Jay Myers: Well, that sounds like you put a lot of thought into your board. Please don't leave Memphis. We need you too bad!

Scott Morris: That's a concept that I struggle with because even though I didn't grow up in Memphis, Memphis is clearly my home, this is where my friends are, and no matter what I just I can't envision leaving Memphis so they'll have to take me out in a pine box.

Jay Myers: Well, thank you for saying that and reassuring us, because I think I speak for everybody in the city of Memphis when I say we need you.

So here’s my last question. For young people out there and other folks in their professional journey: What piece of advice would you give young professionals trying to move forward in their careers? What's worked for you? What do you feel is going to work for them in the future?

Scott Morris: I love being around younger people. Somebody a lot smarter than me once said, you should always over-invest in the young and I feel we have done that at Church Health. We have a number of different programs: A very strong gap year program. We do run a family medicine residency training young doctors in Church Health way. The one thing that I get frustrated by is that millennials want something very fast. They often times feel like if they did something for two or three years, they can pat themselves on the back and say “what a good boy or girl am,” and the reality is the only way you can do something that matters is, if you sustain it over time. It is very easy to start something, it is really hard to sustain something. To make that happen, you have to be committed to it for an extended period of time.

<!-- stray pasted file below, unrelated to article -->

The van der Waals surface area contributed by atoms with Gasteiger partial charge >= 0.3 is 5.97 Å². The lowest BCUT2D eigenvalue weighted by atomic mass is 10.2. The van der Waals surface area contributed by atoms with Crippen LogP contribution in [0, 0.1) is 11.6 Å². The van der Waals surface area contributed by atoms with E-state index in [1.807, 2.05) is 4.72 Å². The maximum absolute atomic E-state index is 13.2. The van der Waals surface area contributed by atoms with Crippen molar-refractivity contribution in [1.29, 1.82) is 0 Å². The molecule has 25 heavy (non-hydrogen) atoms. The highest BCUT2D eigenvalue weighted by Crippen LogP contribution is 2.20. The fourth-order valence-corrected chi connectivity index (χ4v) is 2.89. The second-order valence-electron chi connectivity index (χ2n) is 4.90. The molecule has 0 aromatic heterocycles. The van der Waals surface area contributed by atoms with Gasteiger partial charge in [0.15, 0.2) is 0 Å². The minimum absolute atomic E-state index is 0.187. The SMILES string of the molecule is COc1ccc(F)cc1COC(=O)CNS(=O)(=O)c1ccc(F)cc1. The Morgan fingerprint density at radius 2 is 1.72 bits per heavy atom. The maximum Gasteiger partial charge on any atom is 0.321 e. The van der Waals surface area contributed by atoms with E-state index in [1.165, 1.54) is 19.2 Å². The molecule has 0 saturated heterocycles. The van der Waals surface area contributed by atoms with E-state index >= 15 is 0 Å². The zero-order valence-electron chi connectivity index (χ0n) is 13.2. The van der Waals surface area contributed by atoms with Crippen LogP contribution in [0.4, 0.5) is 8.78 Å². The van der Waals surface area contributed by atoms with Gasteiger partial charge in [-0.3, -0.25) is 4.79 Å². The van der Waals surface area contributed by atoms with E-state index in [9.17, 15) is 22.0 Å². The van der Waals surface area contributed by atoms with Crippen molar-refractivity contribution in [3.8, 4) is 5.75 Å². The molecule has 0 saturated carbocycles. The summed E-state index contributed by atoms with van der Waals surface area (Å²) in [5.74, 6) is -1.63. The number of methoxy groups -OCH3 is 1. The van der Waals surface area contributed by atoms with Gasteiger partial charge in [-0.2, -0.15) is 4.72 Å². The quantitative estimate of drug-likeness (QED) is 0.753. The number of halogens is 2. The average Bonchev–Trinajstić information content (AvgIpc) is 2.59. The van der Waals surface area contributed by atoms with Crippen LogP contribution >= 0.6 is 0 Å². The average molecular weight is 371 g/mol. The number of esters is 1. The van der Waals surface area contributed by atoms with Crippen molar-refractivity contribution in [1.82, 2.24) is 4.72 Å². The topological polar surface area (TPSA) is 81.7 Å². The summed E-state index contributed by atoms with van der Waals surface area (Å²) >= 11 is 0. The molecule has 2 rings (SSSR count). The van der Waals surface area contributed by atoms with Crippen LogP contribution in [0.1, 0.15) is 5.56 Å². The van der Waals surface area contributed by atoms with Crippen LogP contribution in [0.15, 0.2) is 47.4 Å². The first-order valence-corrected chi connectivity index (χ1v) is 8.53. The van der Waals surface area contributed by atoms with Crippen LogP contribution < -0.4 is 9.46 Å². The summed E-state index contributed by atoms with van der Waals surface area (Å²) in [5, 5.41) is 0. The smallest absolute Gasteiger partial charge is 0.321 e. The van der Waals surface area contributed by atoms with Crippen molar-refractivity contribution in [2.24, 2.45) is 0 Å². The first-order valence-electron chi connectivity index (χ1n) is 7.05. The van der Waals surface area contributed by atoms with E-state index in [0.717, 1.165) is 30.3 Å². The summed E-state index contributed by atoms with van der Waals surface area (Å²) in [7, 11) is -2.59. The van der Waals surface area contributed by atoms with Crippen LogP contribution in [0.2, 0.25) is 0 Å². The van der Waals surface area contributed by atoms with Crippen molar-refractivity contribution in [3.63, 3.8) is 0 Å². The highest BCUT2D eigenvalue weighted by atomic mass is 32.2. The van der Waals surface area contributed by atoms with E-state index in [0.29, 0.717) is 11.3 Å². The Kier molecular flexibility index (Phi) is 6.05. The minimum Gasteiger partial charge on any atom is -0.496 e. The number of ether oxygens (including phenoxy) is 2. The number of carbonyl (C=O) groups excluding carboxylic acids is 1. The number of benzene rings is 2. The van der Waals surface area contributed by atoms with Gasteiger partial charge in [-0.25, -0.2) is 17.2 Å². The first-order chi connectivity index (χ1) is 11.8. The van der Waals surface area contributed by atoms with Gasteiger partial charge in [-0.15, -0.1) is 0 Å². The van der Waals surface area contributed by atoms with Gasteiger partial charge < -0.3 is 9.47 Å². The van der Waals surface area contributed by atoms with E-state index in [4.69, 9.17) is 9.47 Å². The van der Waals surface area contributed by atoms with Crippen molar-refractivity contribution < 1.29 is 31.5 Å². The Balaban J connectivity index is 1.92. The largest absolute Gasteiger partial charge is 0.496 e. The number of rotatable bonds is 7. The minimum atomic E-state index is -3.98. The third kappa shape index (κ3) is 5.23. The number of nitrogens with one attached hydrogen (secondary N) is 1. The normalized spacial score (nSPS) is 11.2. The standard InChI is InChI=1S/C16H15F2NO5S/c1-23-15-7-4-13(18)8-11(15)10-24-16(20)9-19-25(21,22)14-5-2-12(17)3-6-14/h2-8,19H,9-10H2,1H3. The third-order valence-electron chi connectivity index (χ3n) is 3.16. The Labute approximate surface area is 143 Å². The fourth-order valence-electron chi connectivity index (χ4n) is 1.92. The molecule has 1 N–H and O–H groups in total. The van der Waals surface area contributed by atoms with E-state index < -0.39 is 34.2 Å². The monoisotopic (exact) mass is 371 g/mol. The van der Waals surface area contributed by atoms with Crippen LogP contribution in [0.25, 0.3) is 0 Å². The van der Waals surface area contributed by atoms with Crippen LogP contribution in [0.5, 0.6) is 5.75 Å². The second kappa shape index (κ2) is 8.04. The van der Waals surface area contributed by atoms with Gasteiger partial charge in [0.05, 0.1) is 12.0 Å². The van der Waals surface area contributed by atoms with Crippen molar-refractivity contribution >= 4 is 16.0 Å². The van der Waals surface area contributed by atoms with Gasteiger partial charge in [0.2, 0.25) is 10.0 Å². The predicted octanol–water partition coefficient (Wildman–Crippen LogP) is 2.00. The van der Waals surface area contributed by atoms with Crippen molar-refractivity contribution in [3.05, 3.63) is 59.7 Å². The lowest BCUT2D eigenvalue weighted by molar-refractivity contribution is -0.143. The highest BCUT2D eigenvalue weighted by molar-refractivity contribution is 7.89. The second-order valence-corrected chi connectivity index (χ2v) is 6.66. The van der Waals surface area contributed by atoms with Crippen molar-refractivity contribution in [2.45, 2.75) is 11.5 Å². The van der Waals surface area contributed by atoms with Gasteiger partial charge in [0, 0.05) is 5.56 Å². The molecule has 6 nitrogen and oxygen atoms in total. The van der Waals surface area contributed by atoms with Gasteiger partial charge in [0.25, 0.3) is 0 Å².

I try my best to help them understand that because I think it's the only way you can make a difference. Don't go from one thing to the next and the next. It is unlikely you’ll create something that will matter.

Jay Myers: On behalf of all the baby boomers out there, thank you for those remarks.

I will say that I’ve got a bonus extra question. The last one, I promise.

We're dealing with a worldwide pandemic over a year old now and I’m just curious: What has Church Health done to be able to keep moving through this? What are the steps that you've made? I know you and I talked about at one point Telehealth and these kinds of things. Tell us a little bit about what’s going on there in terms of how you're treating patients during this very difficult time.